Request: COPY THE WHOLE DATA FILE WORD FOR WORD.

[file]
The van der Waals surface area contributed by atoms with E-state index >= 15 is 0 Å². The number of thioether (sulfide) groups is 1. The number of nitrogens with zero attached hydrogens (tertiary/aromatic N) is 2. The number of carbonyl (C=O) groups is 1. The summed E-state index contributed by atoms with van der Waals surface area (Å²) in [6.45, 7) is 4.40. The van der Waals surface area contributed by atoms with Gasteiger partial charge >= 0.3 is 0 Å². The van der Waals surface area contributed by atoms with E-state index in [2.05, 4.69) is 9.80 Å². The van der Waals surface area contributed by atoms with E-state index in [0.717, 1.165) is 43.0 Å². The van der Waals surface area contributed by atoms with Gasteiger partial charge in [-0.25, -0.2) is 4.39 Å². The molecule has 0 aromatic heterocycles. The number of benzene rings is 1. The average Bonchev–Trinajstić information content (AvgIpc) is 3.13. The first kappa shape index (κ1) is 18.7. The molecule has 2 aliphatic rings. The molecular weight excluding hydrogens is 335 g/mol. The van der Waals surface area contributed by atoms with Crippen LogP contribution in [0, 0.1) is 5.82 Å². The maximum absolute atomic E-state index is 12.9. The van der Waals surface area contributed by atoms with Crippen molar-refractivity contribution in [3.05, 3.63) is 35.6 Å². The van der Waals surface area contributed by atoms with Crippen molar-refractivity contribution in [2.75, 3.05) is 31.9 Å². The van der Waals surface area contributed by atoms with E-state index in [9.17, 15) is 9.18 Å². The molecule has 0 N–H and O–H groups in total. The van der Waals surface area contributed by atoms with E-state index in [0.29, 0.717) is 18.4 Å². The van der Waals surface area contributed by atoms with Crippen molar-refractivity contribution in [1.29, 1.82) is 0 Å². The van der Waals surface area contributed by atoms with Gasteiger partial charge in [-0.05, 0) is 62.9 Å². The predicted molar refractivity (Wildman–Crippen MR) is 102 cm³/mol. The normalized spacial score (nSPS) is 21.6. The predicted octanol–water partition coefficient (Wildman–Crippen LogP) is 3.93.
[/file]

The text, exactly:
The van der Waals surface area contributed by atoms with E-state index >= 15 is 0 Å². The number of thioether (sulfide) groups is 1. The number of nitrogens with zero attached hydrogens (tertiary/aromatic N) is 2. The number of carbonyl (C=O) groups is 1. The summed E-state index contributed by atoms with van der Waals surface area (Å²) in [6.45, 7) is 4.40. The van der Waals surface area contributed by atoms with Gasteiger partial charge >= 0.3 is 0 Å². The van der Waals surface area contributed by atoms with E-state index in [2.05, 4.69) is 9.80 Å². The van der Waals surface area contributed by atoms with E-state index in [0.717, 1.165) is 43.0 Å². The van der Waals surface area contributed by atoms with Gasteiger partial charge in [-0.25, -0.2) is 4.39 Å². The molecule has 0 aromatic heterocycles. The number of benzene rings is 1. The average Bonchev–Trinajstić information content (AvgIpc) is 3.13. The first kappa shape index (κ1) is 18.7. The molecule has 2 aliphatic rings. The molecular weight excluding hydrogens is 335 g/mol. The van der Waals surface area contributed by atoms with Crippen LogP contribution in [0, 0.1) is 5.82 Å². The maximum absolute atomic E-state index is 12.9. The van der Waals surface area contributed by atoms with Crippen molar-refractivity contribution in [3.05, 3.63) is 35.6 Å². The van der Waals surface area contributed by atoms with Crippen molar-refractivity contribution in [2.75, 3.05) is 31.9 Å². The van der Waals surface area contributed by atoms with E-state index in [9.17, 15) is 9.18 Å². The molecule has 0 N–H and O–H groups in total. The van der Waals surface area contributed by atoms with E-state index in [0.29, 0.717) is 18.4 Å². The van der Waals surface area contributed by atoms with Crippen molar-refractivity contribution in [1.29, 1.82) is 0 Å². The van der Waals surface area contributed by atoms with Gasteiger partial charge in [-0.05, 0) is 62.9 Å². The predicted molar refractivity (Wildman–Crippen MR) is 102 cm³/mol. The normalized spacial score (nSPS) is 21.6. The predicted octanol–water partition coefficient (Wildman–Crippen LogP) is 3.93.